The word "pergola" is in common use to-day, yet you will not find it in the International Dictionary, unless in some very recent edition. A pergola might be defined as a sort of glorified grape arbour. The only difference is that a pergola is usually a costlier structure, and is supposed to be beautiful in itself. Also, it may be covered with any kind of vine, not merely the grape, as it is erected to display the beauty of lines and of foliage and of flower, the item of fruit being wholly incidental. The old-fashioned grape arbour was a shady retreat where the housewife might sew in peace, and a deal of courting has been done under its gracious protection. The ordinary grape arbour, however, is a rather flimsy structure, which gives way under the eager feet of the small boys who steal over the back fence the first day the green grapes begin to purple. In the winter its frame is usually gaunt and cheerless. The pergola, however, is the delight of American architects to-day, and no great estate is complete without one - at least, wherever formal gardening is anything of a feature.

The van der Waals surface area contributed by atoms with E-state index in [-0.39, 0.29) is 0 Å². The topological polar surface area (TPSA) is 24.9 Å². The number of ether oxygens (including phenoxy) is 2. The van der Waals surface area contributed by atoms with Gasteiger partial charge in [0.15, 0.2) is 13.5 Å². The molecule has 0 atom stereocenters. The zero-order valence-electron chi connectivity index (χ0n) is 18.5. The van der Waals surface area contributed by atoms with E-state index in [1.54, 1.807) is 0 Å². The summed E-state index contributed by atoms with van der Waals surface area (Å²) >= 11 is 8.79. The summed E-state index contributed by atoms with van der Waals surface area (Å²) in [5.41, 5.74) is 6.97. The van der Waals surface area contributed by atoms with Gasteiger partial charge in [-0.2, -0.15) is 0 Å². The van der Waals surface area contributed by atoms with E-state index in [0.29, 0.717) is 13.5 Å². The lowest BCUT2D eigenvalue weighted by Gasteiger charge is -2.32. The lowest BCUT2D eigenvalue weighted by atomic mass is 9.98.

There is a beautiful pergola at Arlington, near the nation's capital, where one may rest and ponder upon the great spectacle of the army of the dead.